The White House reversed itself Thursday, saying President Obama had met his Kenyan uncle despite officials telling reporters he had not.
Speaking to reporters, White House press secretary Jay Carney said that when the White House told the news media in 2011 Obama had never met his uncle, no one had asked the president whether that was true.
"Back when this arose, folks looked at the record, including the president's book, and there was no evidence that they had met," Carney said. "And that was what was conveyed. Nobody spoke to the president.
"When Omar Obama said the other day and -- there were reports that he had said the other day that President Obama, back when he was a law school student, had stayed with him in Cambridge [Mass.], I thought it was the right thing to do to go ask him. Nobody had asked him in the past, and the president said that he in fact had met Omar Obama when he moved to Cambridge for [Harvard] law school and that he stayed with him for a brief period of time until his, the president's, apartment was ready.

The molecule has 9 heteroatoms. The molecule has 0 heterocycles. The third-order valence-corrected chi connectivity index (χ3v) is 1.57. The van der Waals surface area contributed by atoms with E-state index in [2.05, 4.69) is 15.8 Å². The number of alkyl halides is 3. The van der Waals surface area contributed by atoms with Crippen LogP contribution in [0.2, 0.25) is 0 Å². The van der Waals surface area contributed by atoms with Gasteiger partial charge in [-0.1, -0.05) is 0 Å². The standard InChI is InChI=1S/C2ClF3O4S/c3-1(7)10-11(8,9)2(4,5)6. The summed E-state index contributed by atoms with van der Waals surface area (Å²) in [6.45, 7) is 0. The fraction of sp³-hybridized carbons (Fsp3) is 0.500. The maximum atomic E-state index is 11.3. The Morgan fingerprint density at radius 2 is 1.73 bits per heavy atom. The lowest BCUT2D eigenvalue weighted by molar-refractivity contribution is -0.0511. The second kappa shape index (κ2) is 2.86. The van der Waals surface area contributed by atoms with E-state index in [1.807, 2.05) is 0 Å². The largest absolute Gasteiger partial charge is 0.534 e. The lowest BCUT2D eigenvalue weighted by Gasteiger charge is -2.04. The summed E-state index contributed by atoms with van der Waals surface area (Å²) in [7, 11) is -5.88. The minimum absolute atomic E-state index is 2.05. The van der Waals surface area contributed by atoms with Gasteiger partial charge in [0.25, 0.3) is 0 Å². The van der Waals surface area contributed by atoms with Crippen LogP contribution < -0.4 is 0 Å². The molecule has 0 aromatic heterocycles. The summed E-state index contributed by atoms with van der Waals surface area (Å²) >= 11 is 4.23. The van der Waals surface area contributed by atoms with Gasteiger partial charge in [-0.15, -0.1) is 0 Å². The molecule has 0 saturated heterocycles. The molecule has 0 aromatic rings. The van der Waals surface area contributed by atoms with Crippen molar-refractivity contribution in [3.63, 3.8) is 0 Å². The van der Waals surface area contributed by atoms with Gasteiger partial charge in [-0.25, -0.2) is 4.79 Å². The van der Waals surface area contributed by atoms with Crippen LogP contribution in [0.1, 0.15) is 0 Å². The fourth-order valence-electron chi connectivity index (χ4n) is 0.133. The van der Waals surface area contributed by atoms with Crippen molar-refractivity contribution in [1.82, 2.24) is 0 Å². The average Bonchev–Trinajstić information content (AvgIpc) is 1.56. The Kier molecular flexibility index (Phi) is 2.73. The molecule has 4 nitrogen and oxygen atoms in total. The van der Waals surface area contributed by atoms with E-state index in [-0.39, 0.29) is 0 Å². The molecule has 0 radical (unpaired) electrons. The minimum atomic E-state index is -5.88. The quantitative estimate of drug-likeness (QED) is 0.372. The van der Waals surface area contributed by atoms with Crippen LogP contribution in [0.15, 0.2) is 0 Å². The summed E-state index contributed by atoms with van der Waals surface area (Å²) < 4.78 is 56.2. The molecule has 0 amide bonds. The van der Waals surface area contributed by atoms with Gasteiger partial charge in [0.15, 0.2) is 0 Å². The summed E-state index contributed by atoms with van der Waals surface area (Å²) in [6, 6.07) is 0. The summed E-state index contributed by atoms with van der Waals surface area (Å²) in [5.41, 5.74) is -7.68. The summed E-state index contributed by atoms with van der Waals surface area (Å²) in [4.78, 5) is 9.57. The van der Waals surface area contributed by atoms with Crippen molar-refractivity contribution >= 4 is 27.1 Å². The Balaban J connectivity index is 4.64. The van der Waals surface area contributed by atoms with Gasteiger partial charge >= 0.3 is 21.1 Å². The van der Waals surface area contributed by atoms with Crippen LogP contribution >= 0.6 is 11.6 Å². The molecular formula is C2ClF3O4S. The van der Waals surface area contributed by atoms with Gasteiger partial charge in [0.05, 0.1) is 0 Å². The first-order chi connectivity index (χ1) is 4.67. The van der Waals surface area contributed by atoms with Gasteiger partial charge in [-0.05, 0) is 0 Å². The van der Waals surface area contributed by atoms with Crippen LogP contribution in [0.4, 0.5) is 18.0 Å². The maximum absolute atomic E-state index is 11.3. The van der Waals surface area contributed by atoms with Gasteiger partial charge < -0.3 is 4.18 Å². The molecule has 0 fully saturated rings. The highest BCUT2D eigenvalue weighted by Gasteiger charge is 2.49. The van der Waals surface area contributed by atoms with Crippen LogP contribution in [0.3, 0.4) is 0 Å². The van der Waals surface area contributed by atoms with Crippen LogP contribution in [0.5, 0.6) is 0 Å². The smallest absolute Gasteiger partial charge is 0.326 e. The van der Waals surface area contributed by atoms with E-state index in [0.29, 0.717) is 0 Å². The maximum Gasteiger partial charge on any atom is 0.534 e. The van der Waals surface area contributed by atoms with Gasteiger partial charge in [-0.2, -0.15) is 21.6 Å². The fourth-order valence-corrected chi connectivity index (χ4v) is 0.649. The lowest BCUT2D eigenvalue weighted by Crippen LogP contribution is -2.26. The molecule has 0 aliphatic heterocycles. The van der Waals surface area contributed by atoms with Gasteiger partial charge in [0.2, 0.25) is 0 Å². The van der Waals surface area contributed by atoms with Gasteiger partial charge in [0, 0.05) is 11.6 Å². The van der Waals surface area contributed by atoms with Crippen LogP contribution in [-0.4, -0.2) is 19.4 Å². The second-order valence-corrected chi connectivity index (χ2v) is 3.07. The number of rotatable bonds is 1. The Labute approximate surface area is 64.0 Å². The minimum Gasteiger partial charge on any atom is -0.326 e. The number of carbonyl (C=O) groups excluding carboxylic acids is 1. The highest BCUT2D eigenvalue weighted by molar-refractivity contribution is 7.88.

That wasn't the only contact, Carney said.
"After that they saw each other once every few months while the president was in Cambridge, and then after law school they gradually fell out of touch," he told reporters. "The president has not seen Omar Obama in 20 years, and has not spoken with him in roughly 10 years."
The Boston Globe reported Onyango (Omar) Obama's "immigration case raised numerous concerns about a potential conflict of interest after his arrest in August 2011 for drunken driving in Framingham [Mass.]. The arrest revealed his outstanding deportation orders and his relationship to the president.
"Shortly after his arrest, he told an officer, 'I think I will call the White House,'" the Globe said.
Carney told reporters Thursday no officials had intervened in the uncle's successful challenge to his deportation.
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Original headline: White House backtracks on Obama, uncle meeting
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